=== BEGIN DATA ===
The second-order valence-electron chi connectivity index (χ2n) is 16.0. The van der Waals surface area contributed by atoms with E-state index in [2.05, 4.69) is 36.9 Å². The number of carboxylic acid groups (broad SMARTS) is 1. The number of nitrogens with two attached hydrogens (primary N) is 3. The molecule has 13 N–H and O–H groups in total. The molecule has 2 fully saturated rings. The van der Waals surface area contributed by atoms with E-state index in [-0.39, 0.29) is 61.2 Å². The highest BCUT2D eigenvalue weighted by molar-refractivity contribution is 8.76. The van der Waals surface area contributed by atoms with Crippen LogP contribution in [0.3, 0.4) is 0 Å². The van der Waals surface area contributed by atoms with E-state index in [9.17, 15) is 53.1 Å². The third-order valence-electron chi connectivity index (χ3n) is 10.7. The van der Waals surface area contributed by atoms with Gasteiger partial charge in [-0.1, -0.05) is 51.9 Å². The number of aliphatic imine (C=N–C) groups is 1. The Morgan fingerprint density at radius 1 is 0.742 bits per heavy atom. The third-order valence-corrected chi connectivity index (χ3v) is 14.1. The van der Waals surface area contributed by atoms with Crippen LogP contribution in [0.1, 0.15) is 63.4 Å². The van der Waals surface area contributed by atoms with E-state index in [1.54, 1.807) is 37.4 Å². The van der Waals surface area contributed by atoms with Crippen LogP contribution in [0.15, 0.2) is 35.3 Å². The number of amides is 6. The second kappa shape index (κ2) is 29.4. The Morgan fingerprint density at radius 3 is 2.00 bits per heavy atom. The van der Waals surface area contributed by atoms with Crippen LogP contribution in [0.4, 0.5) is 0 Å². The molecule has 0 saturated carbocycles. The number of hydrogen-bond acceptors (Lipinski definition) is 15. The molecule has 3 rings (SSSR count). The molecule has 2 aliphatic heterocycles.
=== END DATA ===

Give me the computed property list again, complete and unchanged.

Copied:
The second-order valence-electron chi connectivity index (χ2n) is 16.0. The van der Waals surface area contributed by atoms with E-state index in [2.05, 4.69) is 36.9 Å². The number of carboxylic acid groups (broad SMARTS) is 1. The number of nitrogens with two attached hydrogens (primary N) is 3. The molecule has 13 N–H and O–H groups in total. The molecule has 2 fully saturated rings. The van der Waals surface area contributed by atoms with E-state index in [-0.39, 0.29) is 61.2 Å². The highest BCUT2D eigenvalue weighted by molar-refractivity contribution is 8.76. The van der Waals surface area contributed by atoms with Crippen LogP contribution in [0.3, 0.4) is 0 Å². The van der Waals surface area contributed by atoms with E-state index in [9.17, 15) is 53.1 Å². The third-order valence-electron chi connectivity index (χ3n) is 10.7. The van der Waals surface area contributed by atoms with Gasteiger partial charge in [-0.1, -0.05) is 51.9 Å². The number of aliphatic imine (C=N–C) groups is 1. The Morgan fingerprint density at radius 1 is 0.742 bits per heavy atom. The third-order valence-corrected chi connectivity index (χ3v) is 14.1. The van der Waals surface area contributed by atoms with Crippen LogP contribution in [0.1, 0.15) is 63.4 Å². The van der Waals surface area contributed by atoms with E-state index in [1.54, 1.807) is 37.4 Å². The van der Waals surface area contributed by atoms with Crippen LogP contribution in [0.15, 0.2) is 35.3 Å². The number of amides is 6. The second kappa shape index (κ2) is 29.4. The Morgan fingerprint density at radius 3 is 2.00 bits per heavy atom. The van der Waals surface area contributed by atoms with Crippen LogP contribution in [0.4, 0.5) is 0 Å². The molecule has 0 saturated carbocycles. The number of hydrogen-bond acceptors (Lipinski definition) is 15. The molecule has 3 rings (SSSR count). The molecule has 2 aliphatic heterocycles.